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Screen to World Ray


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#21 Medo3337   Members   -  Reputation: 680

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Posted 09 December 2012 - 08:48 AM

I'm using btBvhTriangleMeshShape for the terrain and btConvexHullShape for some other meshes, one important question, what physics shape should I use for buildings, airstrikes, vehicles and other interiors such as tables, chairs, etc? Remember when the player shoot I have to place a bullet hole billboard on exactly the same point the player is shooting at and since raytest has nothing to do with rendering and it's working according to bullet physics, I have to choose the right shapes for loading physics meshes so when the bullet hole is placed, its position should be realistic.

I'm drawing the line and I see that I'm getting somewhere close to doing the right thing, here is my code:
inline D3DXVECTOR3 GetPickRay(float x, float y)
{
    D3DXMATRIX m_matProj = camera->projectionMatrix();
    D3DXMATRIX m_matView = camera->viewMatrix();


    D3DXVECTOR3 coord;
    coord.x = ( ( ( 2.0f * x ) / WND_WIDTH ) - 1 );
    coord.y = -( ( ( 2.0f * y ) / WND_HEIGHT ) - 1 );
    coord.z = 1.0f;
    // Back project the ray from screen to the far clip plane
    coord.x /= m_matProj._11;
    coord.y /= m_matProj._22;
    D3DXMATRIX matinv;
    D3DXMatrixInverse(&matinv, NULL, &m_matView);
    coord*=1000000.0f;
    D3DXVec3TransformCoord(&coord, &coord, &matinv);
    return coord;
}

POINT m_cursorCoords;
GetCursorPos(&m_cursorCoords);
D3DXVECTOR3 m_rayFrom = camera->GetPosition();
D3DXVECTOR3 m_rayTo = GetPickRay(WND_WIDTH / 2, WND_HEIGHT / 2);
btVector3 btRayFrom = btVector3(m_rayFrom.x, m_rayFrom.y, m_rayFrom.z);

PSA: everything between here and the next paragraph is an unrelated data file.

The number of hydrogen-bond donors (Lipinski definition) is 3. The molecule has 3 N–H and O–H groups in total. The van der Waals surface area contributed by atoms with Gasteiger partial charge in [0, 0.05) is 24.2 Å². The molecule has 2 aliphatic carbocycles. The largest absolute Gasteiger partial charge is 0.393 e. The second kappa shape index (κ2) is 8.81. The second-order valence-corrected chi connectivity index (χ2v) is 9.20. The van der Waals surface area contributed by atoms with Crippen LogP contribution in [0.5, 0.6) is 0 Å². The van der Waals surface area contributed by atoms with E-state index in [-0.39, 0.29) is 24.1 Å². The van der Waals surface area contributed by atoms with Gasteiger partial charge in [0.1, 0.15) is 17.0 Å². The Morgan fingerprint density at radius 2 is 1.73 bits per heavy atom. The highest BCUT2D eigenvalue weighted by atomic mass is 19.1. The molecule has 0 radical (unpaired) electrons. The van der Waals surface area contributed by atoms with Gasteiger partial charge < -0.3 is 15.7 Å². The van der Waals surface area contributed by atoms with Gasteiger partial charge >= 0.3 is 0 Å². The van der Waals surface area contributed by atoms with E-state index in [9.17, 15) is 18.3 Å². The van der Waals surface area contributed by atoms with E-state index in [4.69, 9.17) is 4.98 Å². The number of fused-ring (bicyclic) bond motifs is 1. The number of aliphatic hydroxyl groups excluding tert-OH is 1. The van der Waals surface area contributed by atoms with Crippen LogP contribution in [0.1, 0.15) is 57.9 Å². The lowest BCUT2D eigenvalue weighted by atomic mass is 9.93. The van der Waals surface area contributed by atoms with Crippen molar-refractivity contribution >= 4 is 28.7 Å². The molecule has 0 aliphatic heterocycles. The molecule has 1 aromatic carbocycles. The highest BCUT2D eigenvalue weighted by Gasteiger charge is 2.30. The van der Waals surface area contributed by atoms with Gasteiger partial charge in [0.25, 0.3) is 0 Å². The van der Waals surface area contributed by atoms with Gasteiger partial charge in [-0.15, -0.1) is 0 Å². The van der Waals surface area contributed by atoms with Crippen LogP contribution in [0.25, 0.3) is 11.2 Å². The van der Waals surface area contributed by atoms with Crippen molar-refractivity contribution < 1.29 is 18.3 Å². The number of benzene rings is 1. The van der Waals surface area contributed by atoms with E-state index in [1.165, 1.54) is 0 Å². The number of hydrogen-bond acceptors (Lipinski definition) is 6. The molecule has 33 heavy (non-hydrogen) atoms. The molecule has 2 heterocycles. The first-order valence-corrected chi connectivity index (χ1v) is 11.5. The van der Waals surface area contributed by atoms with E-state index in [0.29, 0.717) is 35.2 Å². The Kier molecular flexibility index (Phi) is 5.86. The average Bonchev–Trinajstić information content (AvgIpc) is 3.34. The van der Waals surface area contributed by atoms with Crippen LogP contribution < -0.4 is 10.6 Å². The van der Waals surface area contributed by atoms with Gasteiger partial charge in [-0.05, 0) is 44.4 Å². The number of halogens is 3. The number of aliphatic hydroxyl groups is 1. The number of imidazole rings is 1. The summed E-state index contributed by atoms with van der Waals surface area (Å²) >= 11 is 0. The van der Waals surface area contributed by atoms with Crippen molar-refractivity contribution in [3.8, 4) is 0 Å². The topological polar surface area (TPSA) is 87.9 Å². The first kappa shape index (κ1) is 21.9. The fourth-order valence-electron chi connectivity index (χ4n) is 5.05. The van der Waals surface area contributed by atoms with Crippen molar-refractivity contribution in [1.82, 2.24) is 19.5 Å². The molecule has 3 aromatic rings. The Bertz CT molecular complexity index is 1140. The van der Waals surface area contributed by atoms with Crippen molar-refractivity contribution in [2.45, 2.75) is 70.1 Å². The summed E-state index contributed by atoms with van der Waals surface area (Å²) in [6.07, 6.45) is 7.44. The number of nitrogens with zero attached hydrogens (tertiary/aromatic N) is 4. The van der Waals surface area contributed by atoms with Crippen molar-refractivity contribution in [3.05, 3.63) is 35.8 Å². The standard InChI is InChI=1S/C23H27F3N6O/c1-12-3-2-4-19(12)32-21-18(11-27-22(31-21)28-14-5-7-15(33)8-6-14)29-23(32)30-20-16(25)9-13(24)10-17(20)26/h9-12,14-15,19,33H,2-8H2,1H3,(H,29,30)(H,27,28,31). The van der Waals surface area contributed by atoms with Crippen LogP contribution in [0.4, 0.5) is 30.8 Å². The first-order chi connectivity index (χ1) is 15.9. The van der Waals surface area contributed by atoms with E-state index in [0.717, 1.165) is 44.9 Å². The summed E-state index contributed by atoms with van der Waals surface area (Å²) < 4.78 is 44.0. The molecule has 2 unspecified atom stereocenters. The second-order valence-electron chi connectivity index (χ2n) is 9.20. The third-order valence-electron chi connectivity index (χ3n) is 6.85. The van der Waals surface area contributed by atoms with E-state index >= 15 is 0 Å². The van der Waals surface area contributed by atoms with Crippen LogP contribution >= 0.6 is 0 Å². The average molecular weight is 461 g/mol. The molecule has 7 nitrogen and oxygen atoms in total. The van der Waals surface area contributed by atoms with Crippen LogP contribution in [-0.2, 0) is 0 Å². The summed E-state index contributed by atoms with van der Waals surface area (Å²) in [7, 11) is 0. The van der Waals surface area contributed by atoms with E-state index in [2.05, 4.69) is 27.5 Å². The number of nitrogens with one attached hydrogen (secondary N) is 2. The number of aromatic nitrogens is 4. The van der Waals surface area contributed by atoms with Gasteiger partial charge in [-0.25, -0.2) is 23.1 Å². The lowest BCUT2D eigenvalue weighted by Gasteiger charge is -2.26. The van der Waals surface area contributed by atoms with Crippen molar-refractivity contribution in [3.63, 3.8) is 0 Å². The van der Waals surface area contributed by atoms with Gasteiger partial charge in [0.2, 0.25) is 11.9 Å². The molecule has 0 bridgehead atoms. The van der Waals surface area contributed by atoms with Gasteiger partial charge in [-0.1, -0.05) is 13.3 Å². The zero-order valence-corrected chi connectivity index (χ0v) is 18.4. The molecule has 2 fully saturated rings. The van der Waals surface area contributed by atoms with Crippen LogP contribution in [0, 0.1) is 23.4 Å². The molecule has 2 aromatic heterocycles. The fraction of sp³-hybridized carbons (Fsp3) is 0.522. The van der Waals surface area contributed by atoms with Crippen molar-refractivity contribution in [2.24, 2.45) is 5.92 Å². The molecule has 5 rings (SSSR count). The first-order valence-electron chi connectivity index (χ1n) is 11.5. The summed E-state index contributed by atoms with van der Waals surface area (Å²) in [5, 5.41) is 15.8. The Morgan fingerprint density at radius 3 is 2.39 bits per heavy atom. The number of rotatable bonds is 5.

btVector3 btRayTo = btVector3(m_rayTo.x, m_rayTo.y, m_rayTo.z);

if (MouseLeftButtonPressed())
{
    DWORD dwHit = BuletRaytest(m_rayFrom, m_rayTo);

    // dwHit should store the mesh that got shoot, create bullet hole billboard and apply damage here...
}


The above code is not shooting from the center of the screen, it's somehow close.

Edited by Medo3337, 09 December 2012 - 09:48 AM.


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#22 GuyWithBeard   Members   -  Reputation: 888

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Posted 09 December 2012 - 09:25 AM

Well, there are a few problems with your approach. First of all it's a lot heavier to physically simulate convex hull shapes than, say, boxes. A lot of objects can be simplified vastly on the physics side. For example, characters are often simulated as capsules until they, for one reason or another become rag dolls.

Another problem is that btConvexHullShape can only represent convex shapes, which means that any concave geometry you may have will be wrong anyway.

Things like this make using the physics engine for placing decals (bullet holes etc.) a bad choice. It's usually better to perform the ray casting on the graphics layer. If you update your D3DX stuff to the new DirectXMath library (which is basically the new version of D3DX) you get a lot of collision detection functionality for free. What was once called xnacollision is now included in the core lib and provides, among other things, ray to triangle intersection which is probably what you want for placing decals.

#23 Medo3337   Members   -  Reputation: 680

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Posted 09 December 2012 - 09:50 AM

Do you mean that I should use D3DXIntersect() to make the player shooting instead of using Bullet Physics Raytest? I believe that bullet raytest is used in picking/weapon shooting/etc...

#24 GuyWithBeard   Members   -  Reputation: 888

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Posted 09 December 2012 - 12:51 PM

D3DXIntersect is part of D3DX. I suggested that you replace D3DX with the newer and more powerful version, DirectXMath.

You can of course use bullet to perform the ray casts, but remember that there might be situations where you cannot (easily) represent the visual objects using the physics meshes. Bullet (or any other physics engine) is useful for ray casting when you want to know if a bullet shot from a weapon has hit an object, but it's less useful when you want the exact position on a surface of a mesh, for placing a bullet hole decal. Of course, all this depends on how your physics meshes, and indeed all your meshes, are constructed. Some games might very well use the same geometry for both physics and visuals.